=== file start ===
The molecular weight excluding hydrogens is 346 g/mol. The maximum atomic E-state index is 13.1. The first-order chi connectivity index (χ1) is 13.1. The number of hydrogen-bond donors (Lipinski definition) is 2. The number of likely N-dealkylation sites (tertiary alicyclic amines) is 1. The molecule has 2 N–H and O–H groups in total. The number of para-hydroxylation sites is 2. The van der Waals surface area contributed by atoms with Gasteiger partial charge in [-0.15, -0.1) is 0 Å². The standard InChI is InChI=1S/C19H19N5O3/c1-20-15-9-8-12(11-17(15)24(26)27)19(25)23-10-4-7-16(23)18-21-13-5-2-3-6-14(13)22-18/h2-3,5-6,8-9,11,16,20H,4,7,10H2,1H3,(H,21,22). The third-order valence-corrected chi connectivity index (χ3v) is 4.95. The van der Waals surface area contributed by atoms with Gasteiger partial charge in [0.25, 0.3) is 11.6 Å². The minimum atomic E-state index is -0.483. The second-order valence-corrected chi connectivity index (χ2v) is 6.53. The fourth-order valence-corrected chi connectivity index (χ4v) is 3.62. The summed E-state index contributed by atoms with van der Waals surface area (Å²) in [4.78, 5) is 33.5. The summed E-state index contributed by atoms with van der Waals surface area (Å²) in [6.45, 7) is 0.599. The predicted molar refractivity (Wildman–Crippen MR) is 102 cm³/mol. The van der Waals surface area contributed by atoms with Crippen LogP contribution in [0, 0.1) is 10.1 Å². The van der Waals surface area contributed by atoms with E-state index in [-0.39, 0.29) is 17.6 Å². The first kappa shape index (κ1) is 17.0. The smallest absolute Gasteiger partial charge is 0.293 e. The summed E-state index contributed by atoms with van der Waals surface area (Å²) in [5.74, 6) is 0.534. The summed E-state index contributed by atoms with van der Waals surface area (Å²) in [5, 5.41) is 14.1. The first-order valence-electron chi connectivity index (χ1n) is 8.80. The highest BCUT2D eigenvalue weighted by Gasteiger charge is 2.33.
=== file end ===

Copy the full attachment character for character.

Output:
The molecular weight excluding hydrogens is 346 g/mol. The maximum atomic E-state index is 13.1. The first-order chi connectivity index (χ1) is 13.1. The number of hydrogen-bond donors (Lipinski definition) is 2. The number of likely N-dealkylation sites (tertiary alicyclic amines) is 1. The molecule has 2 N–H and O–H groups in total. The number of para-hydroxylation sites is 2. The van der Waals surface area contributed by atoms with Gasteiger partial charge in [-0.15, -0.1) is 0 Å². The standard InChI is InChI=1S/C19H19N5O3/c1-20-15-9-8-12(11-17(15)24(26)27)19(25)23-10-4-7-16(23)18-21-13-5-2-3-6-14(13)22-18/h2-3,5-6,8-9,11,16,20H,4,7,10H2,1H3,(H,21,22). The third-order valence-corrected chi connectivity index (χ3v) is 4.95. The van der Waals surface area contributed by atoms with Gasteiger partial charge in [0.25, 0.3) is 11.6 Å². The minimum atomic E-state index is -0.483. The second-order valence-corrected chi connectivity index (χ2v) is 6.53. The fourth-order valence-corrected chi connectivity index (χ4v) is 3.62. The summed E-state index contributed by atoms with van der Waals surface area (Å²) in [4.78, 5) is 33.5. The summed E-state index contributed by atoms with van der Waals surface area (Å²) in [6.45, 7) is 0.599. The predicted molar refractivity (Wildman–Crippen MR) is 102 cm³/mol. The van der Waals surface area contributed by atoms with Crippen LogP contribution in [0, 0.1) is 10.1 Å². The van der Waals surface area contributed by atoms with E-state index in [-0.39, 0.29) is 17.6 Å². The first kappa shape index (κ1) is 17.0. The smallest absolute Gasteiger partial charge is 0.293 e. The summed E-state index contributed by atoms with van der Waals surface area (Å²) in [5.74, 6) is 0.534. The summed E-state index contributed by atoms with van der Waals surface area (Å²) in [5, 5.41) is 14.1. The first-order valence-electron chi connectivity index (χ1n) is 8.80. The highest BCUT2D eigenvalue weighted by Gasteiger charge is 2.33.